The local Fed says a third of Minnesota's 372 banks are still in "less-than-satisfactory condition."
Minnesota banks showed "sluggish improvement" in the third quarter, the Federal Reserve Bank of Minneapolis said Monday. But they haven't regained their pre-financial crisis shape.
In its quarterly good news/bad news summary of banking conditions, the local Fed concluded that the high number of problem banks in the state is a "headwind against the economy growing."
Altogether, 124 banks, or one-third of Minnesota's 372 banks, are still considered to be in "less-than-satisfactory condition" and subject to heightened scrutiny from regulators, according to the Minneapolis Fed. That's down slightly from about 36 percent of Minnesota banks last year and shows the journey toward recovery is far from over. The Fed's quarterly review doesn't include Wells Fargo or U.S. Bank, which aren't chartered in Minnesota.
The good news: The load of soured loans, primarily bad commercial real estate deals that were the crux of the community banking crisis in Minnesota, continues to shrink. The median ratio of loans that are late or not paying, to bank capital and reserves was 15.2 percent, down considerably from 19.5 percent a year ago although still above pre-crisis levels of around 11 percent. At the height of the banking turmoil in 2009, the ratio hit 24 percent.
For banks in the Twin Cities, the ratio dropped to 22.4 percent, down from 31.4 percent a year ago.
In short, asset quality is weak but improving.
That's call for optimism, said former banker Jeff Judy, a bank consultant in Bloomington who reviewed the summary: "This is an indicator of better times on the horizon."
Having fewer failed loans means banks don't have to set aside as much in provisions to deal with them, giving profits a lift -- but not much at the moment because banks are lending less, meaning they collect less interest income. The median return on average assets for Minnesota banks was 0.79 percent, up from 0.67 percent a year ago. The pre-crisis norm was about 1.3 percent. The median net interest margin, a key measure of profitability, was a decent 4.13 percent, largely flat from 4.15 a year ago.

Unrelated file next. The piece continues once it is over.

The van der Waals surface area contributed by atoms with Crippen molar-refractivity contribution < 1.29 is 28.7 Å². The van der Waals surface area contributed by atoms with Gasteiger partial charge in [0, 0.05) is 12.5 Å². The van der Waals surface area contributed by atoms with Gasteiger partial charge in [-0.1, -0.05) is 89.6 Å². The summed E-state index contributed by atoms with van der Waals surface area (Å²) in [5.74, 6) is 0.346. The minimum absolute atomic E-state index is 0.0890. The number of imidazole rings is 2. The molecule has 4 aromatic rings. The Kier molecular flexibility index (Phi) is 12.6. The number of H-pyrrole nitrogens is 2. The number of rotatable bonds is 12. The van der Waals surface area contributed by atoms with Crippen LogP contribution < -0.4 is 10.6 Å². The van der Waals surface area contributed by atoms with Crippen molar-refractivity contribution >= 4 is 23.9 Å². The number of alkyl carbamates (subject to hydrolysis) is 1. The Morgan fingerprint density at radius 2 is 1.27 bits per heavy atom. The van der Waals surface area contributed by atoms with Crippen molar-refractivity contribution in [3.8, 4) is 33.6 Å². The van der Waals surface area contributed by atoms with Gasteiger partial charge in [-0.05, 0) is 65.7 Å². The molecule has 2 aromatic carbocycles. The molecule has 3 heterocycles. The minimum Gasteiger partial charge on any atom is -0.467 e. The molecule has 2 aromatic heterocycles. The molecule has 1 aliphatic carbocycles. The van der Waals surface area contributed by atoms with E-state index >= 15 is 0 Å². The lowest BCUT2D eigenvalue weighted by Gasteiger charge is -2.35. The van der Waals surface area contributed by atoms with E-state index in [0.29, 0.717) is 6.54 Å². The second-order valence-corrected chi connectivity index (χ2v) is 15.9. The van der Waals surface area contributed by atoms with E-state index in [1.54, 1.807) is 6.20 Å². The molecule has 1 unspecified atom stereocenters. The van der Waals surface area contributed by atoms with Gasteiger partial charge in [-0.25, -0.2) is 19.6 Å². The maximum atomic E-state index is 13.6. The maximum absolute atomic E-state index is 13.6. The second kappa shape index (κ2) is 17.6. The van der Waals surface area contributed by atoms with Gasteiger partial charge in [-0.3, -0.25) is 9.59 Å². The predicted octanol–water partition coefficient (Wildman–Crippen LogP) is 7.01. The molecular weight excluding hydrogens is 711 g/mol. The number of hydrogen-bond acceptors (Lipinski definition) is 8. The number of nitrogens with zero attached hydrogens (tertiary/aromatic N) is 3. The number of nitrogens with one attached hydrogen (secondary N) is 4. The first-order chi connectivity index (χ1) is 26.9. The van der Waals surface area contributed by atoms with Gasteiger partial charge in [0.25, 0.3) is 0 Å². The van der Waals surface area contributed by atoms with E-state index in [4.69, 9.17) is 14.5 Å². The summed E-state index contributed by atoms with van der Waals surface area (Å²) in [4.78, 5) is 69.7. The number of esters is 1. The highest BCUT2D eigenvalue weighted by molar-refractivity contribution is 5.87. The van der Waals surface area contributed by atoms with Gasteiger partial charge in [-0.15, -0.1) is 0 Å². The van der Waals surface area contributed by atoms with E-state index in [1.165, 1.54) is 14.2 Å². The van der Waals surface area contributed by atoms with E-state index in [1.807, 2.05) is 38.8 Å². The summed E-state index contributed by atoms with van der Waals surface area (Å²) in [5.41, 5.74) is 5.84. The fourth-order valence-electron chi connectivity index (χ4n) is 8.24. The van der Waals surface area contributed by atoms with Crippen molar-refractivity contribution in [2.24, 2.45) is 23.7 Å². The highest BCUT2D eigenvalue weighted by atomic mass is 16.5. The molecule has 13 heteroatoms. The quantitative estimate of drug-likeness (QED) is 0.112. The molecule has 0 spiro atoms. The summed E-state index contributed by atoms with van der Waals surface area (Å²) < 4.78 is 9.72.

Given the depth of the recession and financial crisis, today's middling situation is about what one would expect on the road to recovery, said Ron Feldman, senior vice president at the local Fed. Feldman, who gave the overview, said he predicts more banks to fail "but we're not going to see a big uptick."
What seems unusual for this stage in the recovery is the persistent declines in loan growth, a subject the regulator is looking into, Feldman said,
The median loan level in the state has dropped, year-over-year, every quarter for the last two years and the declines have accelerated, according to the Fed's summary. In the third quarter it sank nearly 4.2 percent from a year earlier, when it dropped about 2.1 percent. That's troubling because less lending means less money available to local communities and businesses to goose the economy.
"I'm surprised loan growth has remained so stubbornly negative," Feldman said.
At a glance, the falling loan levels appear to be a combination of the lack of demand in a slow economy, tighter lending guidelines and banks that are too weak to boost lending, Feldman said. Expect continued lethargy, he said, adding that he was stopping short of using the word zombies.
Banks are sitting on big inventories of repossessed homes, commercial buildings and land. But it appears the accumulation of those holdings may have crested and may finally be turning down. The median of repossessed properties as a percent of bank capital and reserves was 6.4 percent in the third quarter, down from 6.8 percent a year ago. It's not clear if banks are starting to liquidate more inventory at a faster pace, or if there are just fewer properties coming in.
Judy said he thinks the standoff between banks and real estate investors lobbing low-ball offers is finally easing.
"I think we're finally hitting that equilibrium point," Judy said. "The offers come in are probably more reasonable or realistic."
Minnesota is known for a large population of banks. But hard times continue to whittle away at the lineup. At 372 banks, the state has about nine fewer banks than it did a year ago and is losing about two to four banks a quarter lately.
The recent vanishing act isn't about bank failures, Feldman said. Only two banks have failed this year in Minnesota: RiverBank in Wyoming, Minn., and Rosemount National Bank. Banks are simply disappearing in quiet mergers, Feldman said, and most of the buyers are neighboring banks. More banks will look to sell, he said, if profits don't pick up.
Jennifer Bjorhus • 612-673-4683